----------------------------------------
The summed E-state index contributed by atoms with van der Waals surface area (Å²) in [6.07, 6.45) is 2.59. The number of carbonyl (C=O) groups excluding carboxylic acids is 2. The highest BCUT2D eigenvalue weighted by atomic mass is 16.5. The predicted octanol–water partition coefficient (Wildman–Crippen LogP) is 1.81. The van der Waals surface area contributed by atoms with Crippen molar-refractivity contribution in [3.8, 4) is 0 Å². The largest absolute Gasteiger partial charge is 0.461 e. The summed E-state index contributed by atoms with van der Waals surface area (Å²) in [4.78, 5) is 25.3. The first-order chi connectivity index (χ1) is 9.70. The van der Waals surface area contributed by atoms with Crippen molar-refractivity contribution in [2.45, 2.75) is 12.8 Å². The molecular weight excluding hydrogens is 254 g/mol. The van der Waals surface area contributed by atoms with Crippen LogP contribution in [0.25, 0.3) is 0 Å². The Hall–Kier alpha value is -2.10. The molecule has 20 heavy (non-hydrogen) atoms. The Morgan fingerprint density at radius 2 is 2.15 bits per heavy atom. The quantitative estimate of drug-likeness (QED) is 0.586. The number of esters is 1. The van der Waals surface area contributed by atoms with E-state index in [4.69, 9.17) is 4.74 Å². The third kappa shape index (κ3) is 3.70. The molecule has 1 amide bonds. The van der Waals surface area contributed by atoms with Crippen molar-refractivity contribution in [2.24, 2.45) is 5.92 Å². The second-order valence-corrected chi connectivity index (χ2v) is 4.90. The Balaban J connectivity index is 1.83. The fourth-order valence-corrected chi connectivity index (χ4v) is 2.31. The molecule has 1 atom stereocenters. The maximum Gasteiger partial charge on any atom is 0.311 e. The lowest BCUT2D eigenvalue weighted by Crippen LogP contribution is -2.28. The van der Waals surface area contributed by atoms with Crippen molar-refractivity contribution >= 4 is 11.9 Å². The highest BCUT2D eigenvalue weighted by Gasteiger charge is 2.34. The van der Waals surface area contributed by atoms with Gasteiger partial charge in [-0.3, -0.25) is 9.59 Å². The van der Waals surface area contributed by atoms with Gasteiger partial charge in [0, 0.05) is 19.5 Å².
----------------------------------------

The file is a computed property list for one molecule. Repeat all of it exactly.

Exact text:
The summed E-state index contributed by atoms with van der Waals surface area (Å²) in [6.07, 6.45) is 2.59. The number of carbonyl (C=O) groups excluding carboxylic acids is 2. The highest BCUT2D eigenvalue weighted by atomic mass is 16.5. The predicted octanol–water partition coefficient (Wildman–Crippen LogP) is 1.81. The van der Waals surface area contributed by atoms with Crippen molar-refractivity contribution in [3.8, 4) is 0 Å². The largest absolute Gasteiger partial charge is 0.461 e. The summed E-state index contributed by atoms with van der Waals surface area (Å²) in [4.78, 5) is 25.3. The first-order chi connectivity index (χ1) is 9.70. The van der Waals surface area contributed by atoms with Crippen molar-refractivity contribution in [2.45, 2.75) is 12.8 Å². The molecular weight excluding hydrogens is 254 g/mol. The van der Waals surface area contributed by atoms with Crippen LogP contribution in [0.25, 0.3) is 0 Å². The Hall–Kier alpha value is -2.10. The molecule has 20 heavy (non-hydrogen) atoms. The Morgan fingerprint density at radius 2 is 2.15 bits per heavy atom. The quantitative estimate of drug-likeness (QED) is 0.586. The number of esters is 1. The van der Waals surface area contributed by atoms with E-state index in [4.69, 9.17) is 4.74 Å². The third kappa shape index (κ3) is 3.70. The molecule has 1 amide bonds. The van der Waals surface area contributed by atoms with Crippen molar-refractivity contribution in [2.24, 2.45) is 5.92 Å². The second-order valence-corrected chi connectivity index (χ2v) is 4.90. The Balaban J connectivity index is 1.83. The fourth-order valence-corrected chi connectivity index (χ4v) is 2.31. The molecule has 1 atom stereocenters. The maximum Gasteiger partial charge on any atom is 0.311 e. The lowest BCUT2D eigenvalue weighted by Crippen LogP contribution is -2.28. The van der Waals surface area contributed by atoms with Crippen molar-refractivity contribution >= 4 is 11.9 Å². The highest BCUT2D eigenvalue weighted by Gasteiger charge is 2.34. The van der Waals surface area contributed by atoms with Gasteiger partial charge in [-0.3, -0.25) is 9.59 Å². The van der Waals surface area contributed by atoms with Gasteiger partial charge in [0, 0.05) is 19.5 Å².